Despite the drawbacks, this standardisation (“one size fits all”) approach is important.  Without a set of guidelines, developers may not know where to begin with accessibility and may not approach the basics in the same way, thereby reducing interoperability with assistive and other technologies.

One way to complement the standards approach is to produce alternative but equivalent versions of content.  For example, transcripts can be provided for podcasts, text heavy content can be offered as with animations or images or in simple language for people with learning disabilities or language learners.  This holistic approach has been proposed by Kelly, Phipps, and Howell in Implementing a Holistic Approach to e-Learning Accessibility.  This approach also takes student learning styles and pedagogy into account as well as technical and usablity issues.

Standards and guidelines are important but they need to be used with common sense and in combination with other approaches. Standards and guidelines can help with the physical presentation of the content, whilst holistic and other approaches can help the user to interact and use that content in the format best suited to their needs.

Adding Value: Providing Transcripts for Podcasts

I’ve just listened to a podcast by EASI (Equal Access to Software and Information) on RSS/Podcast Basics.  As well as covering the basics of RSS (Really Simple Syndication) feeds and podcasting, it also briefly touched on podcast accessibility.

Podcasting can consist of either audio or audio and voice (video).  Both Section 508 and the W3C (World Wide Web Consortium) WCAG (Web Content Accessibility Guidelines) recommend that alternatives are available for auditory and visual content – e.g. a transcript for an audio podcast; captions and/or transcript (and possibly a description of the video, depending on its format) for a video podcast (this could take the form of a presentation with voice-over or an actual video).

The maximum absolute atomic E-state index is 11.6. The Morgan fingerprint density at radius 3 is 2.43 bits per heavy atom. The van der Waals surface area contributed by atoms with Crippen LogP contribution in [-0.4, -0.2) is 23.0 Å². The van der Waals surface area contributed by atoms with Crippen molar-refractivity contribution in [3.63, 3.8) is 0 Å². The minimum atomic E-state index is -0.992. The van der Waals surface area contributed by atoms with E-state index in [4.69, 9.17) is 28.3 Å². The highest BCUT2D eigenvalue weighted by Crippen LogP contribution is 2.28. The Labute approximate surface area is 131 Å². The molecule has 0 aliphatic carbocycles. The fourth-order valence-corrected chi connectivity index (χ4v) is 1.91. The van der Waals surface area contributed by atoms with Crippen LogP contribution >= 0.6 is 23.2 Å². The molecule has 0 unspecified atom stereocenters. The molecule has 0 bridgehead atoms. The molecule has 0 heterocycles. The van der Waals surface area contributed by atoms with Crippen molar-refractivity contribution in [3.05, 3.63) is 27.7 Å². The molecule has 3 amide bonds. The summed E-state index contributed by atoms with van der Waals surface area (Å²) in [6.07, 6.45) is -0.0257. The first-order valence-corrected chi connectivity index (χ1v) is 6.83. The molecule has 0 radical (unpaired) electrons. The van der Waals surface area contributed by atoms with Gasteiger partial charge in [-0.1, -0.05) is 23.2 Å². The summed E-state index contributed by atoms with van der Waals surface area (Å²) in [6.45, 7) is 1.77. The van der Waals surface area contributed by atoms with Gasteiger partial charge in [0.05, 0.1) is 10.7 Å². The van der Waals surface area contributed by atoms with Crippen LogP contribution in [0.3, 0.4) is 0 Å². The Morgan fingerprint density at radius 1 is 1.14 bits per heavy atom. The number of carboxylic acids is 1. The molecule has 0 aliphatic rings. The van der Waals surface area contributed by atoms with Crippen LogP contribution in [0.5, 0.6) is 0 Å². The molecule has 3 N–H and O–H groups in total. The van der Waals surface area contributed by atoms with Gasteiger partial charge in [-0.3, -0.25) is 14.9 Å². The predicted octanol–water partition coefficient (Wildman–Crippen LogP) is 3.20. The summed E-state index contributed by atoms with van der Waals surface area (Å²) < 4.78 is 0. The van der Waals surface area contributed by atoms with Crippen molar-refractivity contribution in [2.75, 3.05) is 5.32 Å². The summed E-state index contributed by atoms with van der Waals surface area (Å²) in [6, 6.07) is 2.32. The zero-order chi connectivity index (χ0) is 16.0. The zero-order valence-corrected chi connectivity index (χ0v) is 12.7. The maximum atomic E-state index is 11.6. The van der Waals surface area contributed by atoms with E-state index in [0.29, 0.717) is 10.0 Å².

Podcasts can be of particular value to people with visual disabilities or physical disabilities, and people who want to learn on the run, such as travelling into work on the bus, exercising, waiting for a train, etc.  However, including a transcript of a podcast, particularly in the educational environment, will not just benefit people with hearing impairments but it can also benefit all students. 

One example given in the EASI podcast was of lecturers making their lectures available as a podcast for students to download.  The presenter suggested that students would probably only want to listen to a podcasted lecture once (or twice, if they had a high boredom threshold) and that, as in a normal lecture room situation, the student would make notes as they went along.  However, if a transcript was provided of the podcast, the student could print it off (as well as listen to the podcast) and make notes in the margin.  The transcript and annotations could easily be carried around and used as a useful revision resource at exam time.